However, my refuge was about to close forever. A new bridge was needed over the river to connect the town to the field where the monastery stood. Erosion of the banks had widened the river and the old bridge was no longer holding. Even after donations from the parishioners, we needed the equivalent of another 20 thousand dollars to keep my home, and the home of the brothers who had taken me in, open. We genuinely needed a miracle. I was losing hope until the day both my sister and the little black book reappeared.

I had only ever seen such beauty in my mother, but there she stood, my sister Caroline. She smiled as though no time had passed, tossed her head back, and laughed. “There you are Charlie. There you are.” she said. Astonished and overjoyed I asked, “How did you find me?” “It was easy!” she whispered.” Mother helped me run away that day, so she knew where I was. We had been writing secret letters. She knew where you were because your abbot had written to her. Then, when she fell ill, she asked me to come home. I was there when she died. And daddy died so soon after. They died Charlie. They’re both gone. Daddy wanted you to have this book.” she held it toward me.

Though my knees buckled at the thought of never again seeing the ray of light that was my mother, I was relieved that the threat of my father was gone. Overwhelmed, I stood frozen. “Go on Charlie. It’s just a little black book,” My sister encouraged.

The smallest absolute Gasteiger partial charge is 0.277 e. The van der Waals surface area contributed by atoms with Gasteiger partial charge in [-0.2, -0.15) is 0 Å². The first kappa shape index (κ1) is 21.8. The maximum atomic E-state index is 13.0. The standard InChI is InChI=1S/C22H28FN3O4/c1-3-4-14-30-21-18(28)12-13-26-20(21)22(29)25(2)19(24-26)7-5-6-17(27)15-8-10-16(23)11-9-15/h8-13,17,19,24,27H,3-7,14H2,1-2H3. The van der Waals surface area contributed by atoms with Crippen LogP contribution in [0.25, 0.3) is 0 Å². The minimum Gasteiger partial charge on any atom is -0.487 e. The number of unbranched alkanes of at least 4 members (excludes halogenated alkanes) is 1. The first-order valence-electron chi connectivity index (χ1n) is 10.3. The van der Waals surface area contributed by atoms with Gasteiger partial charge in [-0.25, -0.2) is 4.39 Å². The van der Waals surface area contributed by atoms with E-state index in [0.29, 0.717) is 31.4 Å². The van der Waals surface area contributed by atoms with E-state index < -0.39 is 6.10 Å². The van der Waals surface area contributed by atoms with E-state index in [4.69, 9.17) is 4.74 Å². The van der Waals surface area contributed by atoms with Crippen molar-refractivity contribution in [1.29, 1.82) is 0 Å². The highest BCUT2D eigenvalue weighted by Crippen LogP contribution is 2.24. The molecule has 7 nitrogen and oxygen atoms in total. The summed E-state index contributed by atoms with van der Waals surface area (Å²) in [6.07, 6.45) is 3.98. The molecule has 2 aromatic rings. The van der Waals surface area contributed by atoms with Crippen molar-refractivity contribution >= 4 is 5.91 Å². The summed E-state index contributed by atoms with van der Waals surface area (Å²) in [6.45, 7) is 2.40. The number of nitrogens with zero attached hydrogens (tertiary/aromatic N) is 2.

My hand shook as I took it from her.

Inside it read:

Dear Charlie,

This isn’t the same book. To be honest, there have been many little black books since I saw you last. But none as important as this one. This one holds the key to undo all the wrongs of my past.

All of the names in this book are of the children whose fathers or mothers I have wronged. They need you Charlie. Look in the back of this book. You will find a key to a safety deposit box with your inheritance as well as an ample amount to provide for these children. There is also a bank note for twenty thousand dollars.

On your mother’s deathbed she told me she knew where you were. She had been corresponding with your abbot, following your story and the story of the needed bridge restoration. Consider this my gift to them for giving you love when I could not. Now they can have their bridge.

As I write this from my deathbed, I am honoring your mother’s dying wish for me to become the man she thought she saw in me, by reaching out to you. Your mother was my opposite. She protected you. She protected Caroline. She protected me. She even protected me from myself and my coming regret by giving me this one last chance for redemption. She believed I would see the light, and as her own light dimmed, I promised her I would do right by you.

Each of these children are the offspring of criminals. Chances are that most, if not all, are more like me than you. Find them. Show them your light. God gives power to those who do his work. The devil made me son. But through your work, I will be delivered.

Stunned, I knew I had a decision to make. So far, my purpose had resided right where I stood. Now I could see that it could reach much farther. Now I had a mission. So, I walked to the donation box and slid the bank note inside. I looked back at the alter to take a moment of silence and gratitude for my mother. I said a prayer for my father and took my sister’s hand. As we left the sanctuary, I knew I no longer needed to run from the darkness of my father but could finally walk in the light of his love.

parents
Ansuya Rathor
Ansuya Rathor
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Ansuya Rathor